I’ve always struggled with being monogamous when it comes to my creative projects. Sometimes this comes at the cost of not finishing one project or another. (I have hundreds of unfinished stories hiding in multiple digital clouds.) And my creative projects go far beyond writing. I like to make mobile apps. I used to do a podcast. I just started making neurotic music. And if you’ve seen me loitering around Writer Unboxed, you know I also like to make YouTube videos (warning: new video incoming!).
For a long time, I elevated the writing as the one reputable activity. The others were just cute little pastimes. But recently, while struggling with chronic pain, sleep issues, and now, with all that is going on around the world (and specifically in the United States!), I’ve come to a new perspective on how I view my creative projects. All these creative projects have value. When I can, I work on whichever creative project is best suited to this moment, taking into account my state of mind, my mood, my state of health, the amount of time I’ve got—whatever feels right. It is OK to listen to the ebb and flow of whatever is ebbing and whatever is flowing.
If I want to write an essay about what’s going on in the world, great. If I want to make a song about headaches, no problem. If I want to make a video about the writing struggle, cool. If I want to write a short story about some silly thing that doesn’t even try to tackle the bigness of what is happening outside my door, there’s no shame in that either.
What’s funny about this acceptance is that I’ve been able to be more productive with this new mindset. (Not that “productivity” is the main goal here.) I feel more free, more open, less conflicted, less guilty.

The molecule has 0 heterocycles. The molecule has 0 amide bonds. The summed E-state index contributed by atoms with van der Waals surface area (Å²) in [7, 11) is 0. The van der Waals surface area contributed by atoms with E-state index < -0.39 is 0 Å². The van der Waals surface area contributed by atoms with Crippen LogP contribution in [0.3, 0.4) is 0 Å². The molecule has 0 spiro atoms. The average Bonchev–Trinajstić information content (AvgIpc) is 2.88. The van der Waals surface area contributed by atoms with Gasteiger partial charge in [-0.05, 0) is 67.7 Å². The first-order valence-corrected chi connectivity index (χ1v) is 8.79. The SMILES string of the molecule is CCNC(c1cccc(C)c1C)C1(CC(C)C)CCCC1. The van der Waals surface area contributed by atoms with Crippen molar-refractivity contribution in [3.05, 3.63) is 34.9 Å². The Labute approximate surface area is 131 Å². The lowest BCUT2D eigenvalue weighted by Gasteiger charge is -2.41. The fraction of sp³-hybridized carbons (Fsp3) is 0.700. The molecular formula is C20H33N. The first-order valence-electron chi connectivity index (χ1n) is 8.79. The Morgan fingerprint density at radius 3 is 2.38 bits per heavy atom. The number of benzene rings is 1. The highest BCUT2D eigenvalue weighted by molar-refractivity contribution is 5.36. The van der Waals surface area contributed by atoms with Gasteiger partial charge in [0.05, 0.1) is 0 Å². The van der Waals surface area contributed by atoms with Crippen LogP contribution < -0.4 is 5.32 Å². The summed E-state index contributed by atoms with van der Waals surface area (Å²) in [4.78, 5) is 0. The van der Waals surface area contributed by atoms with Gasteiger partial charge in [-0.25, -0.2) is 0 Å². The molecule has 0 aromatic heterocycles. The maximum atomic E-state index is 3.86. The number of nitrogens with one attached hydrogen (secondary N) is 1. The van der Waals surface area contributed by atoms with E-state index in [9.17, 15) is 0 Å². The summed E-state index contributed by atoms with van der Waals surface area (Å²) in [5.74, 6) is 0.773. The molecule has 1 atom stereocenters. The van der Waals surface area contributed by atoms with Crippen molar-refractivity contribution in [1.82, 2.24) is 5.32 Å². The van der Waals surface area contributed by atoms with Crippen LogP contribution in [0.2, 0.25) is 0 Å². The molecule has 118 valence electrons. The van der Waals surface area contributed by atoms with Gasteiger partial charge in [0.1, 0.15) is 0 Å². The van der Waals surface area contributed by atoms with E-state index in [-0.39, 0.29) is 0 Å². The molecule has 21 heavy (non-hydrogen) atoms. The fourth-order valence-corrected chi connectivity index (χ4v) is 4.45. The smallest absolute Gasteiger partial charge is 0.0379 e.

I know not everyone wants to work on multiple creative projects at the same time￼. But I wonder for those of you out there who have other creative outlets, what is your relationship to these outlets? Do you consider one outlet more important than another?
Oh. Yeah. I almost forgot about the video I made about this whole subject. I think it characterizes my perspective better than these words—a video felt like a more natural way for me to tell this story. So here it is:
I made this video before the brutal murder of George Floyd and the protests, but as I write this post, I’ve started to realize how much more I need to understand and engage with what is going on around racism. I’m familiar with bigotry against Jews, but I have a lot to learn about racism against Blacks. I know that there are so many places to start, but I’ve started by reading some books by Ibram X. Kendi (both on my own and with my family). I’m also donating both time and money to organizations that fight racism, and I’m writing letters to local leaders who can make changes. I know this video and blog post are not about racism, but I still wanted to share my clumsy-but-sincere efforts to learn and engage.